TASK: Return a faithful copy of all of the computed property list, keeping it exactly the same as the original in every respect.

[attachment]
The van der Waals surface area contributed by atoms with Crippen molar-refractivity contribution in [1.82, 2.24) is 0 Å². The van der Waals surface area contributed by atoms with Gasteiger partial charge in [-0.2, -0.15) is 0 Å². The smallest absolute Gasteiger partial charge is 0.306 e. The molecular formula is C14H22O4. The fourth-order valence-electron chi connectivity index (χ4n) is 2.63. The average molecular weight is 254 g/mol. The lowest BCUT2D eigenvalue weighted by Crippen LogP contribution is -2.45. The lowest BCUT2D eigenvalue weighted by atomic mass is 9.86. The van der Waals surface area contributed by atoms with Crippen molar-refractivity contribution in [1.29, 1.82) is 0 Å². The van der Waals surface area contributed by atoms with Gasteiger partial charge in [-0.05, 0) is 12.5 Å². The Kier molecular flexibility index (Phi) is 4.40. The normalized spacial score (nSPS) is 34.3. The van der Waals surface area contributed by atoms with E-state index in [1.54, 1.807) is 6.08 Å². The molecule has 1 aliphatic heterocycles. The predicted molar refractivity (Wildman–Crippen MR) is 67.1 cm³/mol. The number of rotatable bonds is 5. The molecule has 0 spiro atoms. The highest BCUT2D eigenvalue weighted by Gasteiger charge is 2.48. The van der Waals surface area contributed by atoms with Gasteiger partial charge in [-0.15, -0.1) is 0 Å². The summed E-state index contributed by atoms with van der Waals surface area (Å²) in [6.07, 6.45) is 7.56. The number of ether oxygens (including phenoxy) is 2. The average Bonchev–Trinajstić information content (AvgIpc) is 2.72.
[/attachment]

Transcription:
The van der Waals surface area contributed by atoms with Crippen molar-refractivity contribution in [1.82, 2.24) is 0 Å². The van der Waals surface area contributed by atoms with Gasteiger partial charge in [-0.2, -0.15) is 0 Å². The smallest absolute Gasteiger partial charge is 0.306 e. The molecular formula is C14H22O4. The fourth-order valence-electron chi connectivity index (χ4n) is 2.63. The average molecular weight is 254 g/mol. The lowest BCUT2D eigenvalue weighted by Crippen LogP contribution is -2.45. The lowest BCUT2D eigenvalue weighted by atomic mass is 9.86. The van der Waals surface area contributed by atoms with Crippen molar-refractivity contribution in [1.29, 1.82) is 0 Å². The van der Waals surface area contributed by atoms with Gasteiger partial charge in [-0.05, 0) is 12.5 Å². The Kier molecular flexibility index (Phi) is 4.40. The normalized spacial score (nSPS) is 34.3. The van der Waals surface area contributed by atoms with E-state index in [1.54, 1.807) is 6.08 Å². The molecule has 1 aliphatic heterocycles. The predicted molar refractivity (Wildman–Crippen MR) is 67.1 cm³/mol. The number of rotatable bonds is 5. The molecule has 0 spiro atoms. The highest BCUT2D eigenvalue weighted by Gasteiger charge is 2.48. The van der Waals surface area contributed by atoms with Gasteiger partial charge in [-0.15, -0.1) is 0 Å². The summed E-state index contributed by atoms with van der Waals surface area (Å²) in [6.07, 6.45) is 7.56. The number of ether oxygens (including phenoxy) is 2. The average Bonchev–Trinajstić information content (AvgIpc) is 2.72.